Ever since I was a young child I was taught to cherish and value community. In my life, this has looked like Sunday afternoons eating coffee cake in a church basement long after the service had ended because my Mom made a point to check-in with everyone who yearned a listening ear. Or when I would tag along with my Dad for a meeting of leaders strategizing about how to prevent yet another factory from entering our neighborhood ridden with dirty industry. It has also looked like a late summer night gathered around a campfire in my aunt’s backyard in Canada, ending a long day of play with my cousins and making every moment matter of the few times we met during the year.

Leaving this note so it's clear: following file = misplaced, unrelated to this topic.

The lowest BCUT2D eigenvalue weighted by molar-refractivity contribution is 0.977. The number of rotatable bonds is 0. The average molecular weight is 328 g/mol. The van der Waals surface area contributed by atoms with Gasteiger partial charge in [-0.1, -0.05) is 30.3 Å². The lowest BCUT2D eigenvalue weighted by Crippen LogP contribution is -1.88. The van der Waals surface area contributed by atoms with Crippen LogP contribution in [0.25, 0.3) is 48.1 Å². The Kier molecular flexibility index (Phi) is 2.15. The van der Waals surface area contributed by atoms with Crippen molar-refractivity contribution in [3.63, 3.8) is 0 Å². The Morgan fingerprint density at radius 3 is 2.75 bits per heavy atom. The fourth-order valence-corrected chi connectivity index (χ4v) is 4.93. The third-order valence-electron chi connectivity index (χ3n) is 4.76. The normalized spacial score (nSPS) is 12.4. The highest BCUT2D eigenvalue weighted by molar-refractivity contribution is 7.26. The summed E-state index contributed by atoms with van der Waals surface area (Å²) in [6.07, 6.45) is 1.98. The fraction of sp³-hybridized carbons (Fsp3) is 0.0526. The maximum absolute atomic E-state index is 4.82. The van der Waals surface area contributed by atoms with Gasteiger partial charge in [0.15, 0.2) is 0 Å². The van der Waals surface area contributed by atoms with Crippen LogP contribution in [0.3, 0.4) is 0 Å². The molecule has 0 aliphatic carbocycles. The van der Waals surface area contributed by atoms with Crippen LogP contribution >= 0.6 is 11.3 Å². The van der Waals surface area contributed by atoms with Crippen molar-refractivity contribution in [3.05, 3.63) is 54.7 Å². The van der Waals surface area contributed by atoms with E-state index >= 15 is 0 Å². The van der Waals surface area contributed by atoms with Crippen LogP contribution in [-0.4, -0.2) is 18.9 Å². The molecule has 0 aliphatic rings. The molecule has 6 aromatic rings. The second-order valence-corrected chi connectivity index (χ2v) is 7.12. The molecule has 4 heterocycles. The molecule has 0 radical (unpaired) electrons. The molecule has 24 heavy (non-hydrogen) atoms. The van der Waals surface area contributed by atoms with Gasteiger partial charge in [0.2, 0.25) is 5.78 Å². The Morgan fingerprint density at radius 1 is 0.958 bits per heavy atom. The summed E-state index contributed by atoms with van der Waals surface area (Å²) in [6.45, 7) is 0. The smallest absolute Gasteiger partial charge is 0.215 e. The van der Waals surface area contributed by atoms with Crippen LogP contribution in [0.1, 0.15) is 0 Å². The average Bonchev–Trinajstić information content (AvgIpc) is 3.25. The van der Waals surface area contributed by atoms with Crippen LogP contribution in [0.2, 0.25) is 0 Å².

What challenges might arise when trying to help a youth achieve permanency, and how can they be overcome? This post looks at how to prepare youth for permanency, whether that means helping them consider the benefits of options other than independent living, unpacking their hesitation about adoption or guardianship, or working to resolve trauma that might create challenges in achieving permanency. As the bulletin “Preparing Children and Youth for Adoption or Other Family Permanency” from the Children’s Bureau notes, “Assessment of children’s readiness for a new permanent family generally focuses on their behavior in foster care, with input from social workers and mental health professionals. Decisions are based on the assumption that children will accept new homes and families once they understand that it is unsafe for them to live at home.” It argues that this is insufficient and more needs to be done to prepare children and youth for “relational and/or legal permanency.”